Skip to main content
Asia and Pacific

The World's Rising Nuclear Power


For over half a century, the United States’ primary nuclear enemy has been Russia, with 90% of the world’s nuclear warheads being possessed between the two countries as a result of their hostility towards one another. However, with changes in the current geopolitical landscape, countries whose capabilities may have been overlooked in the past are now rising to the nuclear stage with enough momentum to prompt US attention – these countries being China, North Korea, and Iran.

Once seen as a secondary nuclear power, China’s improvements in its arsenal provide convincing evidence that it is quickly making its way to becoming a near-equal nuclear power with the US and Russia. According to the Department of Defense’s annual report to Congress, it is clear that China is pursuing an unprecedented surge in its nuclear capabilities. With now over 500 active nuclear warheads, it is projected that if current trends hold, by the year 2035 that number could increase to around 1,500, rivaling the permissible number of active warheads for both the US and Russia as outlined in the New START treaty.

With the increased pressure China is imposing against Taiwan, their nuclear weapons may be seen as a way of dissuading US military assistance in the matter. Although China claims to support a no first use policy (NFU), it would be a mistake to accept this at face value as its behavior in past crisis situations has proven to be unpredictable. Contrary to its alleged NFU support, Chinese military publications and journals have mentioned potential first strikes on the US as a strategy in its Taiwan invasion scenarios.

Not only has China’s domestic arsenal become more advanced, but it has also been enhancing its method of delivery for these nuclear weapons by land, sea, and air. For example, evidence shows China has been developing new submarines capable of launching nuclear missiles which are now harder to track and analyze than previous generations of submarines. There is also speculation that China may be developing non-nuclear intercontinental warheads that could reach parts of the continental United States.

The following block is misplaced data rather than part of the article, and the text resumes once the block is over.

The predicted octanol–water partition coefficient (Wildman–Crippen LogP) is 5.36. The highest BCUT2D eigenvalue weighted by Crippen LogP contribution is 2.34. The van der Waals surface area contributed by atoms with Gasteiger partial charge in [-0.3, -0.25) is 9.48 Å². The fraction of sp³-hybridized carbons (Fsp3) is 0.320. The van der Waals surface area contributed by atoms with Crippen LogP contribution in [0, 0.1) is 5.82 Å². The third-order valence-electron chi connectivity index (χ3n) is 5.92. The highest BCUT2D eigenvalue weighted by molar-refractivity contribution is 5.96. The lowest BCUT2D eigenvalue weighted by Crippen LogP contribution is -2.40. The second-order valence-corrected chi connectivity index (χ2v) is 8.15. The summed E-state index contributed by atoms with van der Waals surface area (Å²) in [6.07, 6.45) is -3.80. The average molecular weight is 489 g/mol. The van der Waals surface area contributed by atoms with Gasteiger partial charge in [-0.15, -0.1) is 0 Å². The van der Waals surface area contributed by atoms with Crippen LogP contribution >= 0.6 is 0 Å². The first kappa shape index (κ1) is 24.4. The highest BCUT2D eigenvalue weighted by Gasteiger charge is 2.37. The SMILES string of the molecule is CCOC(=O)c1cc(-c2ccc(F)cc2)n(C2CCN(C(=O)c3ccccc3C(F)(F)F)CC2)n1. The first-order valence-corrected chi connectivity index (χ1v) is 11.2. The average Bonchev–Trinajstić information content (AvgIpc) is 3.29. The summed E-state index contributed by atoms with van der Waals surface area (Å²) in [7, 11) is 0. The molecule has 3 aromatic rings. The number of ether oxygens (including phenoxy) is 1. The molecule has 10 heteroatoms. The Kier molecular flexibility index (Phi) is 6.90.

While China’s exact intentions for their rapid increase in the growth of their nuclear arsenal are not fully known, it can be assumed that they are hoping to use their nuclear weapons not only as a means of defense, but also for deterrence, intimidating adversaries and driving them away from potential escalations, thus increasing the firmness of their grip as a world power.

Like China, North Korea has recently tested missiles with the long-range capabilities of reaching the US. One of such being the Hwasong-18 ICBM (Intercontinental Ballistic Missile), with physical dimensions and flight trajectory nearly identical to that of the Russian Topol-M ICBM (SS-27 Mod 2), showing clear signs of prolonged arms transfers and mutual support between North Korea and Russia.

North Korea currently houses an estimated 35-65 nuclear warheads, a small number compared to Russia and China, however, Kim Jong Un’s offensive approach more than makes up for the difference in numbers. With ongoing missile tests, repeated preemptive nuclear threats, and Kim’s abandonment of the existential goal of peaceful reconciliation with South Korea, there is justifiable concern of North Korea using its weapons to embolden its stance as a world nuclear power. With 2024 being an election year in both the US and South Korea, this increased pressure could be part of Kim’s plan to force its way onto the nuclear pedestal, obtaining security and economic leverage in the process.